When I first started teaching elementary music, I was adamant about teaching children the correct names of music notes along with their durations expressed just how I know them as an adult musician. I didn’t fully understand the benefits of other rhythmic syllable systems and found them a waste of time. Why not teach a child the correct name for eighth note? Aren’t we encouraging them to use language that in the end means nothing to musicians? “Apple” and “ti-ti” are incorrect. Well, I soon learned teaching rhythm to elementary students using the standard notation number method made my students feel overwhelmed and bored when difficult rhythmic patterns were combined with tedious counting of 1-e-&-a, 2-e-&-a. As I learned that a “fun music class” is a happy music class, I began seeing the benefits of each alternate system, and found that using them increased student participation and understanding.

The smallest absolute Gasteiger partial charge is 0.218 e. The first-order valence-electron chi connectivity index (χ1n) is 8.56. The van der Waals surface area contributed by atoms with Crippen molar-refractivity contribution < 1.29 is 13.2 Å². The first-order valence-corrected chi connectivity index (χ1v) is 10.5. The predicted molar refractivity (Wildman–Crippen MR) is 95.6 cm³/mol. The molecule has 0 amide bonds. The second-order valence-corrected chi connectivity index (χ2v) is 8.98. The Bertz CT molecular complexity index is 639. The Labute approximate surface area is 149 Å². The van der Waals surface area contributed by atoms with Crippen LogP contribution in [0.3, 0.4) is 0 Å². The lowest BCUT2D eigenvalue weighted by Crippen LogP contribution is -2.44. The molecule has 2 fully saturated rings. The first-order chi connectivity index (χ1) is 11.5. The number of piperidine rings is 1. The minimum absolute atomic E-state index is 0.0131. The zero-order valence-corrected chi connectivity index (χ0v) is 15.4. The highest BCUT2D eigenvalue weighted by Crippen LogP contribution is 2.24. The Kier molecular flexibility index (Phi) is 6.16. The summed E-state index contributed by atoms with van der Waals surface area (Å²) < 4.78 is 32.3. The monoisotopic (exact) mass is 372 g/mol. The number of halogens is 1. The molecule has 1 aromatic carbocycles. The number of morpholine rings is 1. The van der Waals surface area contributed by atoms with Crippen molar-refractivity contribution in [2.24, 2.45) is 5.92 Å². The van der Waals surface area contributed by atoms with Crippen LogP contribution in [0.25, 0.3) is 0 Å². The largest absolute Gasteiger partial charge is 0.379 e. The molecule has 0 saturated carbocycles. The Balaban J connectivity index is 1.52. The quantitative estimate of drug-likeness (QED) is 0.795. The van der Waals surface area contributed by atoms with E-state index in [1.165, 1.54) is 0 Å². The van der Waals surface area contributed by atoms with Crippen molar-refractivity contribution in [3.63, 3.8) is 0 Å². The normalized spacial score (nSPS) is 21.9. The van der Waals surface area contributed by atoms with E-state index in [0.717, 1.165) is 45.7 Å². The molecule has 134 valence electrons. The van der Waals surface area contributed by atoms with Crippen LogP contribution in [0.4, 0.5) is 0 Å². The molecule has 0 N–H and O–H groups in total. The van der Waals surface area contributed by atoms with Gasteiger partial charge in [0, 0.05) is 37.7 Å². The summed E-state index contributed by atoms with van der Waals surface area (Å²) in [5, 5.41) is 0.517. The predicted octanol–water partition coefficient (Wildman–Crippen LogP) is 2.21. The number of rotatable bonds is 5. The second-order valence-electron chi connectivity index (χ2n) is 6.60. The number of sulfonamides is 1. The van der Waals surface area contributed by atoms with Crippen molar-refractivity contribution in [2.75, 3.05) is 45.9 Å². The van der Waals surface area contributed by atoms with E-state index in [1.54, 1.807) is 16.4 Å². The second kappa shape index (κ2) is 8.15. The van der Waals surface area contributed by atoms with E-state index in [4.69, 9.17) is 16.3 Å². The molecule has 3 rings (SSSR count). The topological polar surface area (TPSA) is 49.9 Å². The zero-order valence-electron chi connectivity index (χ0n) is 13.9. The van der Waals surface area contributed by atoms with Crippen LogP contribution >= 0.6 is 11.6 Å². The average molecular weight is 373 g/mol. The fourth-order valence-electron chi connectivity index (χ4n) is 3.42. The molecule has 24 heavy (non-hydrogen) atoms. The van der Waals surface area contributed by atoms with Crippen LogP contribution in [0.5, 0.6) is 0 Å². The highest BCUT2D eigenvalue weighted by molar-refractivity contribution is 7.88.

Zoltán Kodály was a Hungarian composer and ethnomusicologist who created the Kodály method of music education in the 1930s. Kodály wrote, “To teach a child an instrument without first giving him preparatory training and without developing singing, reading and dictating to the highest level along with the playing is to build upon sand.” He spent his life perfecting music education, using a combination of methods such as Curwen hand signs, the pentatonic scale, movable Solfege syllables, the Dalcroze rhythmic movement technique, and Rhythmic syllable notation.
Rhythm is simplified to nemonic syllables such as ta and ti-ti using the Kodály approach. In this way, young children can learn to express rhythm separately from reading music notation.